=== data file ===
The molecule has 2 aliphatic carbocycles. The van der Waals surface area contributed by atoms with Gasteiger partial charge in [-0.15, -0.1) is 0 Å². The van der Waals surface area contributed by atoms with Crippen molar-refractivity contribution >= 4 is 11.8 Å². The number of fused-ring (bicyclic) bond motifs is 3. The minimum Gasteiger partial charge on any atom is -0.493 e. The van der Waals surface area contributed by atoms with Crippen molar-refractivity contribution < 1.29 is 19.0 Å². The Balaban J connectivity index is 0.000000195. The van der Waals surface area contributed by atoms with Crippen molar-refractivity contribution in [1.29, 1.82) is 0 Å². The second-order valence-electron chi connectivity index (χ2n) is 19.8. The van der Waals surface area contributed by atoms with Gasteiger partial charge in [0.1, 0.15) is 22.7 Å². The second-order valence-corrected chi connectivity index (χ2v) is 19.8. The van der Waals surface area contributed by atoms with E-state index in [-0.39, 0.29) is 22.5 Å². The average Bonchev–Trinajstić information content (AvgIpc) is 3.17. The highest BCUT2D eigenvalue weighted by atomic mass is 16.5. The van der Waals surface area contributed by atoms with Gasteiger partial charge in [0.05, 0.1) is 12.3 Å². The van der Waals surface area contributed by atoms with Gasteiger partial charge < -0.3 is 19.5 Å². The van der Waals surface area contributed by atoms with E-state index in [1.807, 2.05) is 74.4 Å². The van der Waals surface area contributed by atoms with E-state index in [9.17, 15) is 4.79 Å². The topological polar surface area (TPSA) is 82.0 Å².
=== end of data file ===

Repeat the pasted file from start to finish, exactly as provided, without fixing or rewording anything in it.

The molecule has 2 aliphatic carbocycles. The van der Waals surface area contributed by atoms with Gasteiger partial charge in [-0.15, -0.1) is 0 Å². The van der Waals surface area contributed by atoms with Crippen molar-refractivity contribution >= 4 is 11.8 Å². The number of fused-ring (bicyclic) bond motifs is 3. The minimum Gasteiger partial charge on any atom is -0.493 e. The van der Waals surface area contributed by atoms with Crippen molar-refractivity contribution < 1.29 is 19.0 Å². The Balaban J connectivity index is 0.000000195. The van der Waals surface area contributed by atoms with Crippen molar-refractivity contribution in [1.29, 1.82) is 0 Å². The second-order valence-electron chi connectivity index (χ2n) is 19.8. The van der Waals surface area contributed by atoms with Gasteiger partial charge in [0.1, 0.15) is 22.7 Å². The second-order valence-corrected chi connectivity index (χ2v) is 19.8. The van der Waals surface area contributed by atoms with E-state index in [-0.39, 0.29) is 22.5 Å². The average Bonchev–Trinajstić information content (AvgIpc) is 3.17. The highest BCUT2D eigenvalue weighted by atomic mass is 16.5. The van der Waals surface area contributed by atoms with Gasteiger partial charge in [0.05, 0.1) is 12.3 Å². The van der Waals surface area contributed by atoms with Gasteiger partial charge < -0.3 is 19.5 Å². The van der Waals surface area contributed by atoms with E-state index in [1.807, 2.05) is 74.4 Å². The van der Waals surface area contributed by atoms with E-state index in [9.17, 15) is 4.79 Å². The topological polar surface area (TPSA) is 82.0 Å².